Search Lesson 034

Key Verse

If the wicked restore the pledge, give again that he had robbed, walk in the statutes of life, without committing iniquity; he shall surely live, he shall not die
— Ezekiel 33:15

Squared Away With Others

Luke 19:1-10


There are few, indeed, who are called from a sinful life who do not have restitutions to make. Some would tell us that when we are saved, God forgives our past and we can forget it. However, Scripture reveals that if we have in any way wronged our fellowman, God expects us to make this right. His Spirit will surely bring to mind the things for which we need to make amends. Restitution covers not only repayment of what may have been taken of monetary value, but also making right such things as lying, cheating, backbiting, and hatred.


It has been the aim of Satan since the beginning of time to bring all humanity into his ranks. Ever since the downfall of man in the Garden of Eden, the fight of right against wrong has been raging in this world. But God has made ample provision for the salvation of man’s immortal soul.

It is this provision that will be taken up in this study of “God’s Cure for Sin.” In Genesis 3:15 we see the first beam of light for lost humanity pointing toward Christ, the Redeemer of man. A key lesson in this quarter deals with God offering His own Son as a substitute for mankind.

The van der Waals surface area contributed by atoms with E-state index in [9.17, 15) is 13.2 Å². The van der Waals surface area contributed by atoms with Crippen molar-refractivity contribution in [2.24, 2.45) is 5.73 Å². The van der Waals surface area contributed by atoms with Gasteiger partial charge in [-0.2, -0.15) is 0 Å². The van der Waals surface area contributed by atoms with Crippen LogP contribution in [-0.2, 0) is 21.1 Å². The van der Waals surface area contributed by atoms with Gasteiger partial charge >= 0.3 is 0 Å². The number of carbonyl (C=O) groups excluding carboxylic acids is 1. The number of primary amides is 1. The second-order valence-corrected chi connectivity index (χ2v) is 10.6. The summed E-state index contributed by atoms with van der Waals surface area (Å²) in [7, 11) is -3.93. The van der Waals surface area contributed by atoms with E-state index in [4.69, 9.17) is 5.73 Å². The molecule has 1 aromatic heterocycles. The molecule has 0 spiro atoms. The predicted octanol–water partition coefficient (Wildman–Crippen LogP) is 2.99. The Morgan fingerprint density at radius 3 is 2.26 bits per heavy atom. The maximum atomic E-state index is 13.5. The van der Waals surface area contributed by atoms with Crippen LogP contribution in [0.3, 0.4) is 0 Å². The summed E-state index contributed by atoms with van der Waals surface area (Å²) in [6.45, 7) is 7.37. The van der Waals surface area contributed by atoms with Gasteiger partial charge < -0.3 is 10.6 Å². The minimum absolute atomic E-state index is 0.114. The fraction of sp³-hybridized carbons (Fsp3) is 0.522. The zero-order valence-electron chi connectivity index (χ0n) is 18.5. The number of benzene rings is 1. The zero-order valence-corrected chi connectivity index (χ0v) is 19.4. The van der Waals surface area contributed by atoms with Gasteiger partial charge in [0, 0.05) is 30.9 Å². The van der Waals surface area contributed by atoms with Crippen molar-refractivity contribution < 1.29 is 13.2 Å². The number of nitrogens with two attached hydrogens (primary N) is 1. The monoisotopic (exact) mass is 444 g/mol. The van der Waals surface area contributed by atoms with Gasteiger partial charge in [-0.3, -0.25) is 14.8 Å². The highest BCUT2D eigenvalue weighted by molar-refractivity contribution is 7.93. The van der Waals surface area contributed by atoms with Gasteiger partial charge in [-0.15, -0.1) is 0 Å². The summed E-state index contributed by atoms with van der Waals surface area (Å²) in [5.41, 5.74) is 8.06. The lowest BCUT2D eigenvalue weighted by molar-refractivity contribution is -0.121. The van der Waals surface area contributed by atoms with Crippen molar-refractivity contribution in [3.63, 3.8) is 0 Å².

Woven into this quarter are lessons covering the events leading up to Easter. We will explore the message and hope of the Resurrection as the foundation of the Gospel, and will learn how one can be enabled to walk in newness of life. We will also study some of the results of salvation and the benefits it brings into one’s life.

May God bless you as you explore His plan for the redemption of man.


Leviticus 6:2-7; Numbers 5:6-8


  1. Why do you think the Spirit of God inspired Luke to include the story of Zacchaeus? Surely there were many more dramatic incidents that could have been recorded.
  2. Zacchaeus was a chief among the publicans (tax collectors) for the Roman government. Such men were usually Romans, but Zacchaeus, who was a Jew, probably represented the Jews in Jericho. As chief, he would have been the one who sold the privilege of collecting taxes to the highest bidders. In turn, these men could add as much of a commission as they could collect. Zacchaeus no doubt started his career as one of these tax collectors, and was not held in any regard by the Jews. Which verse in our text establishes the fact that Zacchaeus’ poor reputation was known by those in Jericho?
  3. What was required of a person bringing a trespass offering under the Mosaic Law? See Leviticus 6:2-7.
  4. Restitution obviously played an important part in obtaining forgiveness under the Mosaic Law. What part does it have in obtaining forgiveness in our time?
  5. Explain in your own words the meaning of the key verse.
  6. What evidence do we have that Zacchaeus, in his heart, met the required conditions spoken of in the key verse?
  7. Why is it as important to make a small restitution as it is a large one?
  8. What happens if we refuse to make a restitution?
  9. What are some of the benefits that might be received as a result of making a restitution?


Tract No. 68 — Restitution

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